Amazon’s drones can fly 15 miles and they are working to go farther, however, they expect most residential and retail deliveries to be within 20 miles of their fulfillment centers for same day delivery. They also believe that retail stores may be operating their own drones for local delivery. Walmart says it’s testing a drone that flies for 25 minutes and the majority of their customers live within 5 miles of their stores. Matternet’s drones can travel 10 miles, up to 40 mph, and a 10-mile journey should be about 18 minutes.
There are safety issues with drones flying in urban areas
Drone operators can’t always see all the places their drone goes and rely on cameras and GPS coordinates. The FAA has not made it legal to fly one out of the operators’ line of sight, but that is coming soon. Matterhorn’s models can account for hills, trees and buildings, won’t fly in restricted airspace like airports and government secured areas, and avoid schools and public squares. They generally try to fly in as straight a line as possible, but will take other routes to avoid higher populated areas.
Matternet gets around many of these concerns in other countries using a smart phone app to choose a destination and generate a route. The drone takes off without a remote controller and can only fly to another pre-approved, sensor-equipped landing pad. They are designed to land instead of dropping the package, shut off their propellers so the item can be safely retrieved, and a new package or battery can be exchanged so it can fly again. In the event of bad weather, the drones won’t take off. If the drone fails, a parachute deploys.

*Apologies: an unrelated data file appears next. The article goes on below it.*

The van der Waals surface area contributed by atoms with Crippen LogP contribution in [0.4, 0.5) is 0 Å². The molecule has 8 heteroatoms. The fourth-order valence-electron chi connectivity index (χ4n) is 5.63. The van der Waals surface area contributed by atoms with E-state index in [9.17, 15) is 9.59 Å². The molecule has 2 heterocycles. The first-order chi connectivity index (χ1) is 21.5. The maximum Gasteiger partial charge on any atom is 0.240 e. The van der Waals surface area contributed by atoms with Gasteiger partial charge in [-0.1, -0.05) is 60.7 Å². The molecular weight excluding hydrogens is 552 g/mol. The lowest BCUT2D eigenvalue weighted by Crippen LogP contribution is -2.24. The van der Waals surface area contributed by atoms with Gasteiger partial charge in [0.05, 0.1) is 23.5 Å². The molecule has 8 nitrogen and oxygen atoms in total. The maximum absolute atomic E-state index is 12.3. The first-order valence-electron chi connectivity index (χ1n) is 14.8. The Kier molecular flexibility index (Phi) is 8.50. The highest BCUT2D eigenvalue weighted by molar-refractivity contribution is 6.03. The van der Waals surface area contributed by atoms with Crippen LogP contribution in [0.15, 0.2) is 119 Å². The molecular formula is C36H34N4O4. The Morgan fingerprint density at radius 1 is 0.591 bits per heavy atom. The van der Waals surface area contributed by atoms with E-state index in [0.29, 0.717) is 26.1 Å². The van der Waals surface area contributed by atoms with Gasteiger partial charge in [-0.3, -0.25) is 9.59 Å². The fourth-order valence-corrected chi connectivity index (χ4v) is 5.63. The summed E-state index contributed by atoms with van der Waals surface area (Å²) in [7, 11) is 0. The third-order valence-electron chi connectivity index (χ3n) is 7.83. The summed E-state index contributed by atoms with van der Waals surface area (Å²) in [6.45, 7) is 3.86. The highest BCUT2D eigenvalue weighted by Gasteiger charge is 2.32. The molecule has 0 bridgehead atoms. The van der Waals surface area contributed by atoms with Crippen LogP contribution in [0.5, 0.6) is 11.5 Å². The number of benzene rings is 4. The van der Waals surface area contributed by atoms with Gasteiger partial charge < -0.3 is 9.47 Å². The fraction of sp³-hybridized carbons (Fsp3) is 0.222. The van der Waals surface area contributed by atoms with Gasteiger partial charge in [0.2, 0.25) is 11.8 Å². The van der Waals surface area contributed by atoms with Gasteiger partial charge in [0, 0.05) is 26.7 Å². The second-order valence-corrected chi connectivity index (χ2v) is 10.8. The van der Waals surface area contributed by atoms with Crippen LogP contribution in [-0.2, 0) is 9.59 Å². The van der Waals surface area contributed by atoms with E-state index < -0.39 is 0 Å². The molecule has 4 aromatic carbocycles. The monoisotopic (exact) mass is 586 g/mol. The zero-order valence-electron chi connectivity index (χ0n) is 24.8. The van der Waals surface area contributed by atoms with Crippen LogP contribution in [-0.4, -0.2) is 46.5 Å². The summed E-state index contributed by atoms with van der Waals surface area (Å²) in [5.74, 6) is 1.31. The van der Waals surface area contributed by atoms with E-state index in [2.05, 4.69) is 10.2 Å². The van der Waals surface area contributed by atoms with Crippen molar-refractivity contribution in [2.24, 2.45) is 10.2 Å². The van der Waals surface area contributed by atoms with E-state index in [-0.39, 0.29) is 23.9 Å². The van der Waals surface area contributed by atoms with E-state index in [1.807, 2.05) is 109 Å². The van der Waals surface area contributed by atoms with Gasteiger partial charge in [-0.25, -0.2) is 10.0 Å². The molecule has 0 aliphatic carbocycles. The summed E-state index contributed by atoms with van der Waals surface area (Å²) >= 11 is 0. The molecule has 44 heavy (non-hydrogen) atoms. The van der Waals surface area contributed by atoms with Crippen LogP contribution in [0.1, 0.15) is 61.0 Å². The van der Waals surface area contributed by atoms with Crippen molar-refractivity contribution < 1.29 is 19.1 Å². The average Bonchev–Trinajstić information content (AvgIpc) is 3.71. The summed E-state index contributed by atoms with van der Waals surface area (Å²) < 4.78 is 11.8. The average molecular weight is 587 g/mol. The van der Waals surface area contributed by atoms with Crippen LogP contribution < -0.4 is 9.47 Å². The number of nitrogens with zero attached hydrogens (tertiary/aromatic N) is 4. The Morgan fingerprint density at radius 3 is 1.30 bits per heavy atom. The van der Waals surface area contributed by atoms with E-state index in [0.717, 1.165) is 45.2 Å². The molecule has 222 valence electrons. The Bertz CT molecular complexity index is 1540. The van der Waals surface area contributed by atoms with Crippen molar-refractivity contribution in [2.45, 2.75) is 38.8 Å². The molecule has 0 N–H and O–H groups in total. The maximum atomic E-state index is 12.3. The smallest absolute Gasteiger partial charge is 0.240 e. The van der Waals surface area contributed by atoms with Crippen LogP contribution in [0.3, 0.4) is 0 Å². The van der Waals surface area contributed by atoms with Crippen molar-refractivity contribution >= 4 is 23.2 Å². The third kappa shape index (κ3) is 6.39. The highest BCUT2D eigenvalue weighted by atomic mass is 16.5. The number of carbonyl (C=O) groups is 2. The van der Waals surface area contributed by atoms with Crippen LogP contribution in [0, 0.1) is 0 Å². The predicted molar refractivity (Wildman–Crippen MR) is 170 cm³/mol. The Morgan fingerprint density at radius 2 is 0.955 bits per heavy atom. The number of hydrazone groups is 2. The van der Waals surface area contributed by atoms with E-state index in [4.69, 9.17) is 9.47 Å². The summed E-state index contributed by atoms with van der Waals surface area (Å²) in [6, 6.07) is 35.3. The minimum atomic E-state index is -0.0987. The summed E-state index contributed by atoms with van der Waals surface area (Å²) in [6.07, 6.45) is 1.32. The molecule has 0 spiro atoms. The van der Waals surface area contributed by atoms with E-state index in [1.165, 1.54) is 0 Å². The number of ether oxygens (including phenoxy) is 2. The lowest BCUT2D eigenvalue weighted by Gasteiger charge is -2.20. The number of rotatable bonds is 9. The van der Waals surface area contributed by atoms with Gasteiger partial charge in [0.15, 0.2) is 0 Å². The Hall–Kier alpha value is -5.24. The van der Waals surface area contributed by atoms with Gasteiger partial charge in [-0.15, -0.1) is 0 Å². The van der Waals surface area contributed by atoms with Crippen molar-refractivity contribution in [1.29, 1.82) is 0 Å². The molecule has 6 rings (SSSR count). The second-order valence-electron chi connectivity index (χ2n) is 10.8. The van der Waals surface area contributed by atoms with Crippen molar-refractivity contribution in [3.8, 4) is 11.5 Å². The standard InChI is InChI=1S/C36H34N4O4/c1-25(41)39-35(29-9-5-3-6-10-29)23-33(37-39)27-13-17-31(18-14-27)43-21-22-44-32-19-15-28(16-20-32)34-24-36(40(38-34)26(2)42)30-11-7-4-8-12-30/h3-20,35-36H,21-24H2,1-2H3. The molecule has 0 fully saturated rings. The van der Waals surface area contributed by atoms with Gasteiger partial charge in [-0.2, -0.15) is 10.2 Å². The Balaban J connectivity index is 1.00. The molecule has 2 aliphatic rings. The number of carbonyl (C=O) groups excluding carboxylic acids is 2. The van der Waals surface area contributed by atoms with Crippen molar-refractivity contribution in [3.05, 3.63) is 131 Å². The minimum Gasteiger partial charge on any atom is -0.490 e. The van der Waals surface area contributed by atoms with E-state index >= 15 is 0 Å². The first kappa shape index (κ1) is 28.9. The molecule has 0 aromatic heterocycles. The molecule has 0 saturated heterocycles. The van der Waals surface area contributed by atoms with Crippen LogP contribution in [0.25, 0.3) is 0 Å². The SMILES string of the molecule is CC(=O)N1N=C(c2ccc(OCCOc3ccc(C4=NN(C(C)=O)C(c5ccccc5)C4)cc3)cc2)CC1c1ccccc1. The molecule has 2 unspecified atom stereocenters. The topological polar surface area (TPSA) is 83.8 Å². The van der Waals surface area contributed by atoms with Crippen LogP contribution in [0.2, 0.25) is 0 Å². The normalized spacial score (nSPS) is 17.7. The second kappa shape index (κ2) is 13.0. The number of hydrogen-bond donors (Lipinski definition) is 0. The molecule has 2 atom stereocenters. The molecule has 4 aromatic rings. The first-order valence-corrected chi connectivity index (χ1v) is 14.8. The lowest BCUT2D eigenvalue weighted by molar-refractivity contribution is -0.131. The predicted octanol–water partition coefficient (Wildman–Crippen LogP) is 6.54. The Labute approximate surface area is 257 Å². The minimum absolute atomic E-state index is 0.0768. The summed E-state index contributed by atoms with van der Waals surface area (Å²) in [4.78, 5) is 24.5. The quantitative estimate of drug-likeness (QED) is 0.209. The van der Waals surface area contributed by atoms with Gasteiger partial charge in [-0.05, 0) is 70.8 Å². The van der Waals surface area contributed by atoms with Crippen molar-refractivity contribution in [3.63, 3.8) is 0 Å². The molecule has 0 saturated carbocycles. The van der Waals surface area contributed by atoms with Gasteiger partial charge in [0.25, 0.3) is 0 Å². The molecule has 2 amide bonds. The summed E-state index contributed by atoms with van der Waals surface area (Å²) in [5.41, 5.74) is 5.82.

There are great reasons to explore the use of drone delivery and there are also reasons to question it. They aren’t currently proven to be reliable in certain weather conditions like rain, they are limited currently to 25 minutes of battery life, and maybe the public is not ready for it.
According to a recent National survey conducted in 2014, support for drone usage comes from different public sectors.
- Search and Rescue Operations in remote areas such as finding missing and injured persons, tops the list with 93% approval.
- Climatic and Geological Mapping like testing snow, water, or vegetation levels comes in at 87%.
- Military Operations including detection and tracking of military targets comes in at 73%.
- Traffic Monitoring on major highway routes to report things like back-ups and delays, is 71%.
- International Border Patrol to monitor immigration activities is at 68%.
- Journalists’ reporting and covering news events like natural disasters, crime scenes, and even sporting events are 56% in favor.
- Detecting Criminal activities in Open public places like street-level drug dealing are at 48%.
- Crowd monitoring at major public events comes in at 43%.
- Only 42% of Americans say they support delivery drones being used for bringing small items to private residences
Society is beginning to get used to seeing technology triumph over doubt and indifference. Rest assured that all pilots, professional and enthusiast, will be required to be licensed to fly drones and be issued a registration number to put on their drone. But right now, non-commercial use is completely legal with no license.
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Other photo sources: Drone Life, Drone Law
Miethe, T.D., Lieberman, J.D., Skiyama, M., Troshynski, E.I. 2014. Public Attitudes about Aerial Drone Activities: Results of a National Survey, https://www.unlv.edu/sites/default/files/page_files/27/PublicAttitudesAboutAerialDroneActivities.pdf
French, S. 2015. Drone Delivery is Already Here and it Works,
French, S. 2015. 6 Myths about Amazon Prime Air and Drone Delivery Debunked,